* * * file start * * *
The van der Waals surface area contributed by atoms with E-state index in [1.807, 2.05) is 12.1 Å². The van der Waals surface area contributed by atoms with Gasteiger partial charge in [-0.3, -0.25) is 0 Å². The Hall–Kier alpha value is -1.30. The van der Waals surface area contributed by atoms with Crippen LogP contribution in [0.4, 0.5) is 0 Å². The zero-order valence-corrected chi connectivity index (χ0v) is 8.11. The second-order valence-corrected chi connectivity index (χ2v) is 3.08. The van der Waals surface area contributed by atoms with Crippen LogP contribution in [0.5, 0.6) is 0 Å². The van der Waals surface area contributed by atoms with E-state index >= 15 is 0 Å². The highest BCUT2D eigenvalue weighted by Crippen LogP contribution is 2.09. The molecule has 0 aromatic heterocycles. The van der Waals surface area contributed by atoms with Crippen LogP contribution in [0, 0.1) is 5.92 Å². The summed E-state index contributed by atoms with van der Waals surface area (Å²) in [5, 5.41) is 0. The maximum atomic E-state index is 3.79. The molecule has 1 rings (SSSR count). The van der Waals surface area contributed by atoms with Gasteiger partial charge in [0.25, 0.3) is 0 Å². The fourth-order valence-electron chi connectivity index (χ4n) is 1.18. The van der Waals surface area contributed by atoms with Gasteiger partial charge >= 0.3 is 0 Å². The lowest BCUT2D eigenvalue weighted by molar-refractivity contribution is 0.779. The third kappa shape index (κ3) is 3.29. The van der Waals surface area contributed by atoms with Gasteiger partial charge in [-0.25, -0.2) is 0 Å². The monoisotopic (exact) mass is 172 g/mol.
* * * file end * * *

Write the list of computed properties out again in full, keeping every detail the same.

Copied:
The van der Waals surface area contributed by atoms with E-state index in [1.807, 2.05) is 12.1 Å². The van der Waals surface area contributed by atoms with Gasteiger partial charge in [-0.3, -0.25) is 0 Å². The Hall–Kier alpha value is -1.30. The van der Waals surface area contributed by atoms with Crippen LogP contribution in [0.4, 0.5) is 0 Å². The zero-order valence-corrected chi connectivity index (χ0v) is 8.11. The second-order valence-corrected chi connectivity index (χ2v) is 3.08. The van der Waals surface area contributed by atoms with Crippen LogP contribution in [0.5, 0.6) is 0 Å². The van der Waals surface area contributed by atoms with E-state index >= 15 is 0 Å². The highest BCUT2D eigenvalue weighted by Crippen LogP contribution is 2.09. The molecule has 0 aromatic heterocycles. The van der Waals surface area contributed by atoms with Crippen LogP contribution in [0, 0.1) is 5.92 Å². The summed E-state index contributed by atoms with van der Waals surface area (Å²) in [5, 5.41) is 0. The maximum atomic E-state index is 3.79. The molecule has 1 rings (SSSR count). The van der Waals surface area contributed by atoms with Gasteiger partial charge in [0.25, 0.3) is 0 Å². The fourth-order valence-electron chi connectivity index (χ4n) is 1.18. The van der Waals surface area contributed by atoms with Gasteiger partial charge >= 0.3 is 0 Å². The lowest BCUT2D eigenvalue weighted by molar-refractivity contribution is 0.779. The third kappa shape index (κ3) is 3.29. The van der Waals surface area contributed by atoms with Gasteiger partial charge in [-0.25, -0.2) is 0 Å². The monoisotopic (exact) mass is 172 g/mol.